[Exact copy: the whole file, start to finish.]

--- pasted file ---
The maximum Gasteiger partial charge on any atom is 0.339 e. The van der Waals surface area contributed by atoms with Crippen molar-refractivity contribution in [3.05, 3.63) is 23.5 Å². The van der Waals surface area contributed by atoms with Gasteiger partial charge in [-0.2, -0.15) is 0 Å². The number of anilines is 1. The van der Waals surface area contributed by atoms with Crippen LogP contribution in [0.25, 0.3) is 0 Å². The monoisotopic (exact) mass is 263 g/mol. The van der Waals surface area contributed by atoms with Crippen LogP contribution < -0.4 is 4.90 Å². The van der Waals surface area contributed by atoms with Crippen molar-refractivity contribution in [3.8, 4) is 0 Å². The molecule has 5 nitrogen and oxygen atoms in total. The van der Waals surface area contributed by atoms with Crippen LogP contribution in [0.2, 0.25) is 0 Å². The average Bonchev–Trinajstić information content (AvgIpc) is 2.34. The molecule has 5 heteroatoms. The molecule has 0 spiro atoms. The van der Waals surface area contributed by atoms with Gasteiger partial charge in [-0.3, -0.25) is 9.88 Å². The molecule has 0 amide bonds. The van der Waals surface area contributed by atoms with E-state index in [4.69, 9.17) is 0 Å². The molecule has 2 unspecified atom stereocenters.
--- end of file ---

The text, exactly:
The maximum Gasteiger partial charge on any atom is 0.339 e. The van der Waals surface area contributed by atoms with Crippen molar-refractivity contribution in [3.05, 3.63) is 23.5 Å². The van der Waals surface area contributed by atoms with Gasteiger partial charge in [-0.2, -0.15) is 0 Å². The number of anilines is 1. The van der Waals surface area contributed by atoms with Crippen LogP contribution in [0.25, 0.3) is 0 Å². The monoisotopic (exact) mass is 263 g/mol. The van der Waals surface area contributed by atoms with Crippen LogP contribution < -0.4 is 4.90 Å². The van der Waals surface area contributed by atoms with Crippen molar-refractivity contribution in [3.8, 4) is 0 Å². The molecule has 5 nitrogen and oxygen atoms in total. The van der Waals surface area contributed by atoms with Crippen LogP contribution in [0.2, 0.25) is 0 Å². The average Bonchev–Trinajstić information content (AvgIpc) is 2.34. The molecule has 5 heteroatoms. The molecule has 0 spiro atoms. The van der Waals surface area contributed by atoms with Gasteiger partial charge in [-0.3, -0.25) is 9.88 Å². The molecule has 0 amide bonds. The van der Waals surface area contributed by atoms with E-state index in [4.69, 9.17) is 0 Å². The molecule has 2 unspecified atom stereocenters.